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757 Fuel Jettison Equipment  
User currently offlineRydawg82 From United States of America, joined Sep 2001, 858 posts, RR: 8
Posted (11 years 1 month 1 week 2 days 14 hours ago) and read 4229 times:

Hello...

I stumbled upon this photo

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Photo © John Muzic



-- I happend to notice what looks like a fuel jettison valve located between the outboard and inboard flaps. I was reading this post http://www.airliners.net/discussions/tech_ops/read.main/52188/ where it implies the 757 doesn't have such a feature.

I have looked at other Northwest 757-200/300 A/C
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Photo © Peter Kesternich


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Photo © Doug Owens

As you can see, these don't have it, and I cannot locate any other airlines with it.
Can someone please explain what I am seeing? There are no other previous owners to this bird, at least that I can locate...Thanks for the help....Ryan


You can take the pup out of Alaska, but you can't take the Alaska out of the pup.
12 replies: All unread, jump to last
 
User currently offlineRick767 From United Kingdom, joined Jan 2000, 2662 posts, RR: 51
Reply 1, posted (11 years 1 month 1 week 2 days 13 hours ago) and read 4193 times:

None of our 757s have a fuel dump facility, but I understand it is an option on the heavier models?


I used to love the smell of Jet-A in the morning...
User currently offlineRydawg82 From United States of America, joined Sep 2001, 858 posts, RR: 8
Reply 2, posted (11 years 1 month 1 week 2 days 8 hours ago) and read 4028 times:

Rick I assume you are talking about NWA? If so, Im just trying to understand what I am seeing in that picture...Ryan


You can take the pup out of Alaska, but you can't take the Alaska out of the pup.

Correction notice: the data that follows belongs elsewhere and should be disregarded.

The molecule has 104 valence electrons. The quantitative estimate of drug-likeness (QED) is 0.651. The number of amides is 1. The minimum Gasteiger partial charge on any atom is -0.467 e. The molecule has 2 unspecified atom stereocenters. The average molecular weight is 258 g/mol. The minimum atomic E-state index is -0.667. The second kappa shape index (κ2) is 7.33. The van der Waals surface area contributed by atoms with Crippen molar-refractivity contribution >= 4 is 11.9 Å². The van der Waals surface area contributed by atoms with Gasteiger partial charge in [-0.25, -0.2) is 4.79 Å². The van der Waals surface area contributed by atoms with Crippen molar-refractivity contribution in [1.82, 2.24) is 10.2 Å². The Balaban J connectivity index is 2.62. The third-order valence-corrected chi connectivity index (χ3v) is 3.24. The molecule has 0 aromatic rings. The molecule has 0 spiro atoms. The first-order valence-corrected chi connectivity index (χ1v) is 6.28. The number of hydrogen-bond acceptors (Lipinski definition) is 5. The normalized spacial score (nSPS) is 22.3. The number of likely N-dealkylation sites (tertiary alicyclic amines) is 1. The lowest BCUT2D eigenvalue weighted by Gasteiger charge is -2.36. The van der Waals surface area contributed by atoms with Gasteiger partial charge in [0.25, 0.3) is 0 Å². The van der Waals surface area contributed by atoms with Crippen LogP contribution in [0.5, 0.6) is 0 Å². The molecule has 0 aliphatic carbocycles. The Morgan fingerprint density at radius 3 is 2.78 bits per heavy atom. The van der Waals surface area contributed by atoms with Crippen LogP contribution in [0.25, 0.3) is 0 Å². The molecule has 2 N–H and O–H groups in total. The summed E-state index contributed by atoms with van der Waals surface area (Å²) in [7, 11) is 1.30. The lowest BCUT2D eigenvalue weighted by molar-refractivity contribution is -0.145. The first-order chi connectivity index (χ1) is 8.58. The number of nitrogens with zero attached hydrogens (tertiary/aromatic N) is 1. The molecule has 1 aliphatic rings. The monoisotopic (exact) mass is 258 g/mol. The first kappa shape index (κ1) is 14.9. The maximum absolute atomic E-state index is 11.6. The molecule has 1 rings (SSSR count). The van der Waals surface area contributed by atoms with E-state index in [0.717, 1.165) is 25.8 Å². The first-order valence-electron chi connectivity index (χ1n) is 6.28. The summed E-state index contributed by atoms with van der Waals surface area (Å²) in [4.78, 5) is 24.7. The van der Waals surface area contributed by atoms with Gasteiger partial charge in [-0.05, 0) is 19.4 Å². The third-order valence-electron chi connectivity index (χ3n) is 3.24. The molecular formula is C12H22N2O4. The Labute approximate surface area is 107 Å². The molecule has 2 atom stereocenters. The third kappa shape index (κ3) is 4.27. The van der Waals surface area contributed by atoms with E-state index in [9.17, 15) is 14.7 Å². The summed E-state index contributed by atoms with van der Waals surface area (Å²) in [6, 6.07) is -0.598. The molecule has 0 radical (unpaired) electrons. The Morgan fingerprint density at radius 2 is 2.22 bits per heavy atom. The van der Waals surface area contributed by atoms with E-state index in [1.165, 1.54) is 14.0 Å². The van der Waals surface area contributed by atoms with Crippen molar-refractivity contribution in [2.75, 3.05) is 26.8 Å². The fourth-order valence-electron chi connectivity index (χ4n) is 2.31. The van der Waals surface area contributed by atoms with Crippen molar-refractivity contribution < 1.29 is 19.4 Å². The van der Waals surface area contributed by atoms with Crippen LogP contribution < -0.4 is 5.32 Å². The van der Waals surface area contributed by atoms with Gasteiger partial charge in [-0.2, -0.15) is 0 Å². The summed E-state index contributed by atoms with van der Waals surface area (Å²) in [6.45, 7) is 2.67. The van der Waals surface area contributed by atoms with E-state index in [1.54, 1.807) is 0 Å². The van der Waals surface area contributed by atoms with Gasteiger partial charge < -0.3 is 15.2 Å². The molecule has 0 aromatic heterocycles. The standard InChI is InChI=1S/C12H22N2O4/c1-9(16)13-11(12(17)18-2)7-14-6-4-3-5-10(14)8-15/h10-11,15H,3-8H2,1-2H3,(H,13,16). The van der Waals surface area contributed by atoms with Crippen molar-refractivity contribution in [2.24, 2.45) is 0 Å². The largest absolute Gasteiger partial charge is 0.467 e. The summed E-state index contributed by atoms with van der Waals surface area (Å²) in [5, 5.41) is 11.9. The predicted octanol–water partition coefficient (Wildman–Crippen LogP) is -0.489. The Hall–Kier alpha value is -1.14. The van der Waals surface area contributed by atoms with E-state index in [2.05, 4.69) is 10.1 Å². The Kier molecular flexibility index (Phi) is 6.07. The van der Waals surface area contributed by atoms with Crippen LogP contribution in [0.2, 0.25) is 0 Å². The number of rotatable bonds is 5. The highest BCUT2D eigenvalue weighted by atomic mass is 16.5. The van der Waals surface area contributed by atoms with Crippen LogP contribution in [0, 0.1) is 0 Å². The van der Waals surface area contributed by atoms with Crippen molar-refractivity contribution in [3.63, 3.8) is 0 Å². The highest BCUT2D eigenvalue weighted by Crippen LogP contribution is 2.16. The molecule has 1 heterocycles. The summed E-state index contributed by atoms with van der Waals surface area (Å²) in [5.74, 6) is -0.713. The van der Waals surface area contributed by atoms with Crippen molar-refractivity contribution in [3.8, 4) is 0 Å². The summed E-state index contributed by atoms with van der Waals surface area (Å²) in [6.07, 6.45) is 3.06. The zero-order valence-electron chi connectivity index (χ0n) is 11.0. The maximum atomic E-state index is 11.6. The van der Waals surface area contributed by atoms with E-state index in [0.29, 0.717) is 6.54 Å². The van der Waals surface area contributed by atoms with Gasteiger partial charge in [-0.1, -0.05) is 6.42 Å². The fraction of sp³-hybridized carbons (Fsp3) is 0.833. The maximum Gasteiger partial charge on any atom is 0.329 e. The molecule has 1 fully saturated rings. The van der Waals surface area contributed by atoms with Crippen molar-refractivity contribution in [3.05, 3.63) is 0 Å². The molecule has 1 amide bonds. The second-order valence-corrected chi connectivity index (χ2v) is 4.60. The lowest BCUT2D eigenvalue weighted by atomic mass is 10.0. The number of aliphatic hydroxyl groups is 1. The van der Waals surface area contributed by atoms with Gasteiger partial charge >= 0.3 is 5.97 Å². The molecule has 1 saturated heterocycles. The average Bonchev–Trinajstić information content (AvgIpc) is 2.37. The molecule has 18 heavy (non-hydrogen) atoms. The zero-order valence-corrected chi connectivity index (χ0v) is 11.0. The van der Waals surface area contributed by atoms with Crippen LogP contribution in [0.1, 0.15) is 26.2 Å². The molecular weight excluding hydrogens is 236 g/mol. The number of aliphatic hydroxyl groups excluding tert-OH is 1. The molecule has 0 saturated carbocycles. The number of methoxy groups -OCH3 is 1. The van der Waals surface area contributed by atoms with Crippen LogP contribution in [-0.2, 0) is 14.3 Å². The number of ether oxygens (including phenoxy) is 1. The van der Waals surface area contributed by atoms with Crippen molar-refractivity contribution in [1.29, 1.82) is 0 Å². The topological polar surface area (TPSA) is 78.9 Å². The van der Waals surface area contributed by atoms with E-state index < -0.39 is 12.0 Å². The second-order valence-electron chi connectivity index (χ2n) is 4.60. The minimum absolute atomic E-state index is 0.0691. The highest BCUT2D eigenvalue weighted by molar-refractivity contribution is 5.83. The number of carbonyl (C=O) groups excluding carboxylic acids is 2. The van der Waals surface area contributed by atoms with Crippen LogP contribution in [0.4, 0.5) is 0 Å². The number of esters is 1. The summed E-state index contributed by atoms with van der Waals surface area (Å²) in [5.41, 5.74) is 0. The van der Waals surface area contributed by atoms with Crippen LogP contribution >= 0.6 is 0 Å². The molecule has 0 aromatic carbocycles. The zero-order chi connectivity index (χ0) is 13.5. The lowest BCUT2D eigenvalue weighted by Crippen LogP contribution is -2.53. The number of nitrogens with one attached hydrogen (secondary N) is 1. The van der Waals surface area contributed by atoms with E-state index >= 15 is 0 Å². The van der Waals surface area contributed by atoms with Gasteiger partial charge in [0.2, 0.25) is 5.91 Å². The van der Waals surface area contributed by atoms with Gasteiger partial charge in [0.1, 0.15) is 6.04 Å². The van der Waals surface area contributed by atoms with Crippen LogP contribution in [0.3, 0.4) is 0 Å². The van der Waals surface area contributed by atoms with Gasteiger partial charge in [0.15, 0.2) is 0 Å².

User currently offlineB747Skipper From , joined Dec 1969, posts, RR:
Reply 3, posted (11 years 1 month 1 week 2 days 6 hours ago) and read 4001 times:

Dear Rydawg82...
xxx
Remember this word: options... options... options...
Boeing makes airplanes and offers options to airline customers...
I never say "never has" or "always will be with" when talking of an airplane...
I never say "you are wrong"... maybe Mr. Boeing really did, or... did not...
xxx
Rick is our resident expert 757-767 here in Tech.Ops... I can only mumble about 747 whales... and will mention a few things about "fuel dump"... let me use pounds since you are from USA, some people there dont like kee-lohs...
xxx
In my 747, we have a jettison system (fuel dump) which as you know is a quick way to reduce aircraft weight in case of emergency. If you care to inform yourself about regulatory aspects of the jettison system, read FAR 25 or JAR 25 about fuel tanks and weights...
xxx
The 747 I fly has a maximum takeoff weight of 833,000 lbs, and maximum landing weight of 630,000 lbs. In case maintenance informs me that the jettison system is inoperative, I consult my MEL to read that I can takeoff, but only 6,000 lbs heavier than maximum landing weight = 636,000 lbs... Yet, what is interesting to note, if I takeoff at 833,000 lbs, and have a dire emergency requiring me to return and land immediately, probably at about 827,000 lbs or so, the aircraft can do it perfectly well, hoping the runway is long enough, because the speed will be high... All airplanes are flown by test pilots when they are first certificated, to be able to land at their maximum takeoff weight, no matter what.
xxx
I have landed a couple of times over maximum landing weight with airplanes, all they do is a "heavy landing inspection"... did not seem to be that much in it, since it was done in one hour, and signed off... maybe our MX experts will tell us about that in more technical terms...
xxx
Rick tells you that his 757 dont have jettison system, maybe some which are heavier (weight options by Mr. Boeing) require the installation of a dump system...